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    1. I would love to learn more about assessment aids as well. It would be neat to find a platform (if it exists) that allows students to manipulate the placement of text (like on the PARCC sample tests). For instance, students could analyze a poem or nonfiction text and "move the text" around to pick out the 3 best supporting details for a main idea.

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    2. Great points, Sarah. I think it would be awesome to mimic the PARCC testing platform for in-class assessments.

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  4. Written Expression:

    I have used Google Docs/Drive to complete group work for online university courses multiple times. I think it could have many valuable applications in a middle school/high school classroom, especially since it shows the timeline of revisions/changes. We have also used it on our middle school team to facilitate student sign-ups and record-keeping.

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  5. Expression:

    I have been looking into Voicethread for a long time. It is free to create an account but if you want to use it at its full capacity you have to purchase a membership. I would love to hear from someone who has used it to see if it is truly worth it. I am thinking of my beginning level students who are limited with oral expression but could benefit from being able to put pictures with what they are saying.

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  8. After reading that article, I was shocked how many tech tools I are out there...more importantly how many I do NOT use. I am only saying this because I consider myself somewhat "tech-savvy". I would like to spend some time using as many of those tools as I can to be able to recommend those that might work in Mason or more specifically in the Math department.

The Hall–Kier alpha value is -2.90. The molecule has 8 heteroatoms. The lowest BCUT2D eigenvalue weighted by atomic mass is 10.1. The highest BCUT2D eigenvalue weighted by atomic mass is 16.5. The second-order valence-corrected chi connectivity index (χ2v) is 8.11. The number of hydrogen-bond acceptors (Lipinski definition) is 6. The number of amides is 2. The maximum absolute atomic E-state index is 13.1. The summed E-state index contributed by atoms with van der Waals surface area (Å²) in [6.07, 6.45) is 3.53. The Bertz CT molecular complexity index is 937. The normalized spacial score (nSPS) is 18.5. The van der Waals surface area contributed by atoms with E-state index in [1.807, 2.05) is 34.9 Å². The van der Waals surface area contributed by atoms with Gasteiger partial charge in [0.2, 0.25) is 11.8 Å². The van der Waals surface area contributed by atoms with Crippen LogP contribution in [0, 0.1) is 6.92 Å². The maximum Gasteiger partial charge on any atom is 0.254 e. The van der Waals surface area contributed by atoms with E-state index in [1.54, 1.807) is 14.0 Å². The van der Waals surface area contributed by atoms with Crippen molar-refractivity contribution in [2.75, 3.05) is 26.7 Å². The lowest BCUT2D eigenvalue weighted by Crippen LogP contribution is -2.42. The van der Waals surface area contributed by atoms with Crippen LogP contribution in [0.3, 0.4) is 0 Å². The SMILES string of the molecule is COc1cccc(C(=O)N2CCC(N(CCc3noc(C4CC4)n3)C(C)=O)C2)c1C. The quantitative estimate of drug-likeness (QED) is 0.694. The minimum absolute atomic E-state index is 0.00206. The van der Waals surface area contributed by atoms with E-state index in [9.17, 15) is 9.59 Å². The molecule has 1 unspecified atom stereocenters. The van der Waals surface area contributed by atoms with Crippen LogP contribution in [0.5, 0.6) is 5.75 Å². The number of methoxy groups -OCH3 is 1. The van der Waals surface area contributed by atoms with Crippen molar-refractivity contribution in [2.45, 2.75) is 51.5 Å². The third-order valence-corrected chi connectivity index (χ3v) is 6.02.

Speaking of Math, my biggest struggle with integrating tech into my classroom is the bridging the gap between "showing work" with paper and pencil and digitizing that work. The best thing right now is a picture of my work.

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    1. Greg I has the same reaction but for a very different reason. Fifteen-ish years ago I considered myself 'tech-savvy' then I lost that loving feeling for many varied reasons.

      After reading all the available options, I feel overwhelmed with what to choose or start with.

      Also being a math teachers I think these tools will make it easier and more interesting for students to show me evidence of their thinking.

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    2. Greg, I had almost the same reaction but for a very different reason. Fifteen-ish years ago I considered myself 'tech-savvy' but I somehow I lost that 'tech-edge' . Now I want that edge again.
      Looking at all the options available out there I am feeling overwhelmed in a good way. I don't know what to choose first. Kinda like the cliche of kid in a candy store. Wide eyed but cautious about the stomach ache.

      I too am a math teacher. I am seeing all these choices as easy and interesting way for the students to show me evidence of their thinking.